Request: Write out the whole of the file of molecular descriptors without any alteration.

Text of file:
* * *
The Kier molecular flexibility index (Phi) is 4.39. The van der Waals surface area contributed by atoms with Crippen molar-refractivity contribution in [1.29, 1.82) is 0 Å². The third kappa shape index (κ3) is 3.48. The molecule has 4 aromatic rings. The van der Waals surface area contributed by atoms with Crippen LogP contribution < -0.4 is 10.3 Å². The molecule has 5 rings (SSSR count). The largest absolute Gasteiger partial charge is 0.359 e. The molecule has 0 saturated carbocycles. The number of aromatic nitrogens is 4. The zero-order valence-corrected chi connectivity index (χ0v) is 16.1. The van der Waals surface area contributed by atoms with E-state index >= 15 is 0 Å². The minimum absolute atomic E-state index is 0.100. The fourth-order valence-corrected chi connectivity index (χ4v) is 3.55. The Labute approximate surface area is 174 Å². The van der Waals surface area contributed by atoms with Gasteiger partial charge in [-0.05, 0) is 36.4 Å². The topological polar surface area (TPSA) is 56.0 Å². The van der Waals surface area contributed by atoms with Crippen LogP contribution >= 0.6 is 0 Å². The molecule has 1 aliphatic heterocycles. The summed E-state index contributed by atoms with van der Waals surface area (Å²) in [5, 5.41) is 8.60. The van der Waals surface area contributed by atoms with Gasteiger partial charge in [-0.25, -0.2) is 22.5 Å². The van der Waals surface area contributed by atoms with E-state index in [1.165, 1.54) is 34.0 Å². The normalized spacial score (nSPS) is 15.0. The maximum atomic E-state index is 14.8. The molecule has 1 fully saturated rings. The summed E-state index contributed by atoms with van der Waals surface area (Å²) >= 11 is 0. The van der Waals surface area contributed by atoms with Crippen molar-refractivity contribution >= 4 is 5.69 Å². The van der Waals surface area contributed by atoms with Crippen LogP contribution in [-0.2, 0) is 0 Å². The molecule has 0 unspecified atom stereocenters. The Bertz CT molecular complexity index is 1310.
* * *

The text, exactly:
The Kier molecular flexibility index (Phi) is 4.39. The van der Waals surface area contributed by atoms with Crippen molar-refractivity contribution in [1.29, 1.82) is 0 Å². The third kappa shape index (κ3) is 3.48. The molecule has 4 aromatic rings. The van der Waals surface area contributed by atoms with Crippen LogP contribution < -0.4 is 10.3 Å². The molecule has 5 rings (SSSR count). The largest absolute Gasteiger partial charge is 0.359 e. The molecule has 0 saturated carbocycles. The number of aromatic nitrogens is 4. The zero-order valence-corrected chi connectivity index (χ0v) is 16.1. The van der Waals surface area contributed by atoms with E-state index >= 15 is 0 Å². The minimum absolute atomic E-state index is 0.100. The fourth-order valence-corrected chi connectivity index (χ4v) is 3.55. The Labute approximate surface area is 174 Å². The van der Waals surface area contributed by atoms with Gasteiger partial charge in [-0.05, 0) is 36.4 Å². The topological polar surface area (TPSA) is 56.0 Å². The van der Waals surface area contributed by atoms with Crippen LogP contribution >= 0.6 is 0 Å². The molecule has 1 aliphatic heterocycles. The summed E-state index contributed by atoms with van der Waals surface area (Å²) in [5, 5.41) is 8.60. The van der Waals surface area contributed by atoms with Gasteiger partial charge in [-0.25, -0.2) is 22.5 Å². The van der Waals surface area contributed by atoms with E-state index in [1.165, 1.54) is 34.0 Å². The normalized spacial score (nSPS) is 15.0. The maximum atomic E-state index is 14.8. The molecule has 1 fully saturated rings. The summed E-state index contributed by atoms with van der Waals surface area (Å²) >= 11 is 0. The van der Waals surface area contributed by atoms with Crippen molar-refractivity contribution >= 4 is 5.69 Å². The van der Waals surface area contributed by atoms with Crippen LogP contribution in [-0.2, 0) is 0 Å². The molecule has 0 unspecified atom stereocenters. The Bertz CT molecular complexity index is 1310.